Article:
I was recently researching the extent and measurement of the informal economy in Pakistan for a colleague and the econometric methods used to estimate the shadow economy are pretty interesting and intuitive. For every Rs 100 in taxes, the government receives only Rs 38 and the rest is eaten up by the tax payer, the collector and tax practitioner.
The official description of the shadow economy is ‘unmeasured and untaxed economic activity’ taking place in a country. And this is obviously poorly reflected in official measures of national income and output. Pakistan can very easily fall into the description of the ‘shadow state’ where decisions and actions are taken by an individual ruler and do not conform to a set of written laws and procedures, although these might be present. A history of our politics and the way constitutions and have been torn ad taped together with new paragraphs added here and there is a testament to this fact. In a shadow state rulers ‘manipulate external actors’ access to both formal and clandestine markets, by relying on the global recognition of sovereignty, and are thereby able to undermine formal government institutions’. This weakens bureaucratic structures and manipulates markets. These “informal commercially orientated networks” are created that operate alongside government bureaucracies (The Shadow State in Africa: A Discussion, Nikki Funke and Hussein Solomon, 2002).
A State Bank of Pakistan study last year (Arby, Malik and Hanif, 2010) makes use three different methodologies to measure the informal economy of Pakistan. The first is the monetary approach based on the idea that higher tax rates induce people to use currency for transactions to avoid tax reporting (known as the ARDL model). The assumptions of this approach are that informal economic activities are the direct consequence of high taxes. Since such transactions are mainly carried out by currency, the overall currency in circulation in the economy has two components: currency used for informal economic transactions and formal transactions. Thus the transaction velocity of money in both the informal and formal economies is the same.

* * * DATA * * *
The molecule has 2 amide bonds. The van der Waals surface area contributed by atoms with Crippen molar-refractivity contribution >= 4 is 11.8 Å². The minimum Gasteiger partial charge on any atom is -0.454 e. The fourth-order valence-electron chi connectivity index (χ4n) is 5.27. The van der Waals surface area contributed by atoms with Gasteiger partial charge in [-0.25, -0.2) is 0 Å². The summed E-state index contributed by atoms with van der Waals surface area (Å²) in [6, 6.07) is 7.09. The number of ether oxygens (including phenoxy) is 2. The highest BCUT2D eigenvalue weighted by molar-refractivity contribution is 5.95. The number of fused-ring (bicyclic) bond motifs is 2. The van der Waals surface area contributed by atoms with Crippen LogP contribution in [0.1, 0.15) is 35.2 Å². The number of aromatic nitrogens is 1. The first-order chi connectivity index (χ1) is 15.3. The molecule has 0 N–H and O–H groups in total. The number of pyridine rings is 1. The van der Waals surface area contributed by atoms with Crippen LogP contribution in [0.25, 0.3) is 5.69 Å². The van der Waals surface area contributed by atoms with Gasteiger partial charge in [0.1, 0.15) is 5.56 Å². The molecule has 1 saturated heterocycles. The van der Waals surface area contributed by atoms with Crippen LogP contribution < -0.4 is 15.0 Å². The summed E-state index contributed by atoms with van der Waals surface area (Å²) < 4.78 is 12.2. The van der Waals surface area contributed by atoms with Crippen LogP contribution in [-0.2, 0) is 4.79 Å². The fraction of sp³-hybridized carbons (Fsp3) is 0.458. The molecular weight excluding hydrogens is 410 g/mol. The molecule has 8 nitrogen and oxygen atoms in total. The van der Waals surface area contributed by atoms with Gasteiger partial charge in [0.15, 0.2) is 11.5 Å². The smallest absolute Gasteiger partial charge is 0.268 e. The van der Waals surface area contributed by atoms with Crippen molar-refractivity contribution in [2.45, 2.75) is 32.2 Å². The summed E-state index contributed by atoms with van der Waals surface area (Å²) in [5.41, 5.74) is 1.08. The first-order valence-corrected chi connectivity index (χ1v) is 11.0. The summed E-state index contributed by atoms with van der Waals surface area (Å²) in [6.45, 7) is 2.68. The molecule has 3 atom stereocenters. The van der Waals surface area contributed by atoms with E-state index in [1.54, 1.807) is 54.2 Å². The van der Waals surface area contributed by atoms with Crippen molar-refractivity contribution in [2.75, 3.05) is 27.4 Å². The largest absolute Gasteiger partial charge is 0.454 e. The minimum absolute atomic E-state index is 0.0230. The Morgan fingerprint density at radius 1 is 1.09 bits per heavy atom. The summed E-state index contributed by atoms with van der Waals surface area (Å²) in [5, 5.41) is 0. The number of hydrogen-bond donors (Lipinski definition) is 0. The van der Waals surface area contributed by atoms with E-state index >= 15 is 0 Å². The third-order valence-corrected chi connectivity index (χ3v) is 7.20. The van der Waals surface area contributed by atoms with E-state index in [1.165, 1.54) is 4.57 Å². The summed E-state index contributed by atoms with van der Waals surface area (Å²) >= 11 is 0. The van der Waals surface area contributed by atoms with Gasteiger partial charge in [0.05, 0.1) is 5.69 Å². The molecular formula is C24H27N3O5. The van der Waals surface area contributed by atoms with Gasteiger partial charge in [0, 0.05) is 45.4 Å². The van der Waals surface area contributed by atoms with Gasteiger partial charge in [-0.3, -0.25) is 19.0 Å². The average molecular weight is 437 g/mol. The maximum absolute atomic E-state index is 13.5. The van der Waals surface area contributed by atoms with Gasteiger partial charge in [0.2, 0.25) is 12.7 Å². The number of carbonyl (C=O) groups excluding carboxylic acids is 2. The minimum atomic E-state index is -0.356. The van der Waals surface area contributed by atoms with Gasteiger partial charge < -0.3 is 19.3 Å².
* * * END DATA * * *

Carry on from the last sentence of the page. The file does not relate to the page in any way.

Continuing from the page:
The second method, the electricity consumption method is even more novel. Electric-power consumption is regarded as the single best physical indicator of economic activities in a country. Overall economic activity and electricity consumption can be observed and move together with GDP. By exploiting this relationship, one can have a proxy measurement for the overall economy and estimates of the hidden economy can be found by subtracting official GDP from the estimated overall GDP.
The last method they use is an economic model (MIMIC model) that whereby the informal economy is taken as a latent variable which on the one hand caused by a set of variables and affects other variables on the other. The model they select consists of three causes of the informal economy including tax/GDP ratio, M2/GDP and the regime durability as well as two indicators including currency in circulation (as ratio to M2) and growth in electricity consumption.